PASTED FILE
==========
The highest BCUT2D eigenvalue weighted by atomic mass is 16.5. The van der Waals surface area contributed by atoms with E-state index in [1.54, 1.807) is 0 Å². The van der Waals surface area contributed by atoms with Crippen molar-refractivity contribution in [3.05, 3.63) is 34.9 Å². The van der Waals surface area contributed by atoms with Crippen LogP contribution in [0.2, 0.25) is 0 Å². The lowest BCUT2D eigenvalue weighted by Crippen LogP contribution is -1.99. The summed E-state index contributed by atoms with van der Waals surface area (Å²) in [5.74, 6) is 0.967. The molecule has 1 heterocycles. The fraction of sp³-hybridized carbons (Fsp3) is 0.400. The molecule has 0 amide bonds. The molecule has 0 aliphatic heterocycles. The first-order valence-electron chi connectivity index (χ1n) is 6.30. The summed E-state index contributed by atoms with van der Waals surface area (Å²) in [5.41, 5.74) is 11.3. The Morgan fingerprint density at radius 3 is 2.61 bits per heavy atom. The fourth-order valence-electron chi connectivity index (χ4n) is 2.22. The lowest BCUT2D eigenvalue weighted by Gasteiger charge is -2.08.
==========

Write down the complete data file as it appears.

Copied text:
The highest BCUT2D eigenvalue weighted by atomic mass is 16.5. The van der Waals surface area contributed by atoms with E-state index in [1.54, 1.807) is 0 Å². The van der Waals surface area contributed by atoms with Crippen molar-refractivity contribution in [3.05, 3.63) is 34.9 Å². The van der Waals surface area contributed by atoms with Crippen LogP contribution in [0.2, 0.25) is 0 Å². The lowest BCUT2D eigenvalue weighted by Crippen LogP contribution is -1.99. The summed E-state index contributed by atoms with van der Waals surface area (Å²) in [5.74, 6) is 0.967. The molecule has 1 heterocycles. The fraction of sp³-hybridized carbons (Fsp3) is 0.400. The molecule has 0 amide bonds. The molecule has 0 aliphatic heterocycles. The first-order valence-electron chi connectivity index (χ1n) is 6.30. The summed E-state index contributed by atoms with van der Waals surface area (Å²) in [5.41, 5.74) is 11.3. The Morgan fingerprint density at radius 3 is 2.61 bits per heavy atom. The fourth-order valence-electron chi connectivity index (χ4n) is 2.22. The lowest BCUT2D eigenvalue weighted by Gasteiger charge is -2.08.